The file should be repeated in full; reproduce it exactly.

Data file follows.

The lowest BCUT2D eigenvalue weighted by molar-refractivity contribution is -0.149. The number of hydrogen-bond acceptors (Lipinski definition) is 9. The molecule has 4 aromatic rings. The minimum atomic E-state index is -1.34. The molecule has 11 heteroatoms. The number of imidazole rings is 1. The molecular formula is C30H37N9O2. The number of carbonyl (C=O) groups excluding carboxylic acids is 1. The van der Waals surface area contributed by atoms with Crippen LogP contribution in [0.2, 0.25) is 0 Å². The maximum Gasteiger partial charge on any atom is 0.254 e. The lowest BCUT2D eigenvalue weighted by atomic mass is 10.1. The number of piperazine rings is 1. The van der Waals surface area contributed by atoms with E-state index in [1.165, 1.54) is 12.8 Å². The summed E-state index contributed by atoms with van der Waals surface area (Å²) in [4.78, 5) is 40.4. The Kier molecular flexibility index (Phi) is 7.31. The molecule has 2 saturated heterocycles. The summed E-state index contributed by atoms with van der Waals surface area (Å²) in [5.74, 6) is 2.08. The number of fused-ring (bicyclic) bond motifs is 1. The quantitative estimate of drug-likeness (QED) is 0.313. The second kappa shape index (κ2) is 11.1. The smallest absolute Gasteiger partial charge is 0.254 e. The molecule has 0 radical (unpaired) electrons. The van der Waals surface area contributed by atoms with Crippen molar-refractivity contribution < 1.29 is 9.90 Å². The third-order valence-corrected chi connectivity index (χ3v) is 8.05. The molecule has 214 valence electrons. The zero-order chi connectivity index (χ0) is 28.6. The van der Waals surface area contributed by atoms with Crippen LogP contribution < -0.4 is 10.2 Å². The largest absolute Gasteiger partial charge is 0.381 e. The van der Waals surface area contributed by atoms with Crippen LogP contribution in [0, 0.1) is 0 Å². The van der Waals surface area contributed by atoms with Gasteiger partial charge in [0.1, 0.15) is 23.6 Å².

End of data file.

The lowest BCUT2D eigenvalue weighted by molar-refractivity contribution is -0.149. The number of hydrogen-bond acceptors (Lipinski definition) is 9. The molecule has 4 aromatic rings. The minimum atomic E-state index is -1.34. The molecule has 11 heteroatoms. The number of imidazole rings is 1. The molecular formula is C30H37N9O2. The number of carbonyl (C=O) groups excluding carboxylic acids is 1. The van der Waals surface area contributed by atoms with Crippen LogP contribution in [0.2, 0.25) is 0 Å². The maximum Gasteiger partial charge on any atom is 0.254 e. The lowest BCUT2D eigenvalue weighted by atomic mass is 10.1. The number of piperazine rings is 1. The van der Waals surface area contributed by atoms with E-state index in [1.165, 1.54) is 12.8 Å². The summed E-state index contributed by atoms with van der Waals surface area (Å²) in [4.78, 5) is 40.4. The Kier molecular flexibility index (Phi) is 7.31. The molecule has 2 saturated heterocycles. The summed E-state index contributed by atoms with van der Waals surface area (Å²) in [5.74, 6) is 2.08. The number of fused-ring (bicyclic) bond motifs is 1. The quantitative estimate of drug-likeness (QED) is 0.313. The second kappa shape index (κ2) is 11.1. The smallest absolute Gasteiger partial charge is 0.254 e. The molecule has 0 radical (unpaired) electrons. The van der Waals surface area contributed by atoms with Crippen molar-refractivity contribution < 1.29 is 9.90 Å². The third-order valence-corrected chi connectivity index (χ3v) is 8.05. The molecule has 214 valence electrons. The zero-order chi connectivity index (χ0) is 28.6. The van der Waals surface area contributed by atoms with Crippen LogP contribution < -0.4 is 10.2 Å². The largest absolute Gasteiger partial charge is 0.381 e. The van der Waals surface area contributed by atoms with Crippen LogP contribution in [0, 0.1) is 0 Å². The van der Waals surface area contributed by atoms with Gasteiger partial charge in [0.1, 0.15) is 23.6 Å².